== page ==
Use Ears to Win Hearts and Minds
A picture is worth a thousand words. Show, don’t tell. Let me give you a snapshot. We all understand that images hold a distinct power that written words don’t. But in recent years, due in large part to the ease with which complex ideas can be shared readily on mobile using pictures – be it infographics, memes, graphs or good-old-fashioned photographs – we may have inadvertently overlooked a medium that is increasingly gaining traction and truly connecting with audiences. Lean in and listen closely, because I am referring to the spoken word.
Entertainment Weekly reported earlier this year that when iTunes started offering podcasts for download in 2005, there were only about 3,000 up and running. A decade later, that number has mushroomed to more than 285,000 podcasts, created in over 100 languages. Some are calling 2015 the golden year of the podcast , which isn’t entirely surprising. When you look at the overwhelming success of NPR’s Serial, (Did Adnan kill Hae? Is he guilty or innocent?), or the unexpected following that podcast hosts like Joe Rogan have amassed for themselves through weekly chats, it becomes clear: the podcast is here to stay and its power is irrefutable. The question I ask myself as a communicator, is why?
Here are the top three reasons why I believe that podcasts are here for good reason, and are a tactic that anyone – whether they be a person, a company or a brand – should consider them to grow and develop a relationship with their audience:
- Podcasts are intimate. Ever since I was a kid, I’ve been drawn to auditory experiences. I love music, and getting lost in my headphones is one of my absolute favourite things to do. When sound is delivered to me alone, a private experience is created; a sentiment that I am privy to something that others are not. Podcasts tap into that same sentiment, and through this they build a relationship with their audience that is different than one garnered through reading information or looking at an image.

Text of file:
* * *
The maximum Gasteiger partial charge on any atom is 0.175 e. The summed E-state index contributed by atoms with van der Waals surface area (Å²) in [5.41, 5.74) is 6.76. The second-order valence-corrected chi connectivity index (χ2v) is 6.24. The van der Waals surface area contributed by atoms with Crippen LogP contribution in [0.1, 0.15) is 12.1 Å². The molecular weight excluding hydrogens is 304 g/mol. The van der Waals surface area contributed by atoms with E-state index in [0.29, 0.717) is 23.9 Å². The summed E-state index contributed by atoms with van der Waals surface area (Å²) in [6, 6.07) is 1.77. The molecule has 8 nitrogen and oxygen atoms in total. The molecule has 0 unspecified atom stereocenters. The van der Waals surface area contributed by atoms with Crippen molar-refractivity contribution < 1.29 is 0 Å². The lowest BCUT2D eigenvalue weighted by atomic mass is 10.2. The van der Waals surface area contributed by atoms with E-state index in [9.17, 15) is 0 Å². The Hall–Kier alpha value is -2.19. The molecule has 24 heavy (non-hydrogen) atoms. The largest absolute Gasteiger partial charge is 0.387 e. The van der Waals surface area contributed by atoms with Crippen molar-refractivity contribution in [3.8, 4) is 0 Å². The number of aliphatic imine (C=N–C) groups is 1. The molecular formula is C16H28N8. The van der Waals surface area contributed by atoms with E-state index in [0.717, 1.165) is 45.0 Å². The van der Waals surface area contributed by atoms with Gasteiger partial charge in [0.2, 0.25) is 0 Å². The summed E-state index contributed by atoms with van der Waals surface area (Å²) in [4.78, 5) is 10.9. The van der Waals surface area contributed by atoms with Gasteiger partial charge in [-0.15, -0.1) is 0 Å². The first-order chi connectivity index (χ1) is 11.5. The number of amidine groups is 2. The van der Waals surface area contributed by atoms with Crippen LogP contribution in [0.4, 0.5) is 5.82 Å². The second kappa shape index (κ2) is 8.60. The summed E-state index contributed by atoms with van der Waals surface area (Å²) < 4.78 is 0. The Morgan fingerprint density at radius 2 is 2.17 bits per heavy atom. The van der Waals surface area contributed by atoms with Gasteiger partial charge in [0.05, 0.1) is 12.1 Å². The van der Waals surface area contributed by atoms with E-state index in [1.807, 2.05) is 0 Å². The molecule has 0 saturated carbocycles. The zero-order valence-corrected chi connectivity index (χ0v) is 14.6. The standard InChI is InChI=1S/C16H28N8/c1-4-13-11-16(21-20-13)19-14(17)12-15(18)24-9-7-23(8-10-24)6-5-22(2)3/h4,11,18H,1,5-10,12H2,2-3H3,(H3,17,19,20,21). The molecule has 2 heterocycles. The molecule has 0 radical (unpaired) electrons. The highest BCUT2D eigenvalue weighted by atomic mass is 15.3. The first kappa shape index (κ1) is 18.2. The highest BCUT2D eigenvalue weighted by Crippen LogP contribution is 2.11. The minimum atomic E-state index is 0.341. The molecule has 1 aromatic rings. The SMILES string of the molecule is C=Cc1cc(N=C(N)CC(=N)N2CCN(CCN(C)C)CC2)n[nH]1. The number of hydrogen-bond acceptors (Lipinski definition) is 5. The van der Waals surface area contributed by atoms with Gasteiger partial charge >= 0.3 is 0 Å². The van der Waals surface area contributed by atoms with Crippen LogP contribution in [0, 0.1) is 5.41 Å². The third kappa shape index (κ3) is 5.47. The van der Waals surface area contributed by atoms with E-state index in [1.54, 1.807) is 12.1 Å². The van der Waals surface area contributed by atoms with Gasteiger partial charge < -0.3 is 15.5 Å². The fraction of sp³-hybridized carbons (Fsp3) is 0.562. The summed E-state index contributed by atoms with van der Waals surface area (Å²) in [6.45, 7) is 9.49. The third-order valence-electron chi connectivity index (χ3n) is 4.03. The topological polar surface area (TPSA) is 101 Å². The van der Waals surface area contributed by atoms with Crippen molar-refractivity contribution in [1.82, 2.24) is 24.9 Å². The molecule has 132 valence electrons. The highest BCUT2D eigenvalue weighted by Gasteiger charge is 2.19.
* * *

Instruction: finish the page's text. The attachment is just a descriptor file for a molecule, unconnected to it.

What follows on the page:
- Podcasts aren’t a one off. This can be perceived as both a challenge and an opportunity. To build an audience with a podcast you must be dedicated to delivering content on a regular, cadenced basis. While this is a big commitment, like any relationship, it offers the opportunity to engage in an ongoing way to build loyalty with someone.
- You control the content. And because of this, podcasts aren’t so scary. If you’re new to the space, you can start off with a closely planned approach, gauge audience reaction, and fine-tune as you go along. You don’t have to ‘hit it out of the park” with your first one, because podcasts aren’t about the single broadcast, they’re about growing with your audience and welcoming them into your space.
So the next time you’re planning a communications plan, don’t overlook the potential that podcasts can provide. As storytellers, we can literally tell a story. And podcasts offer the opportunity for us to do just that.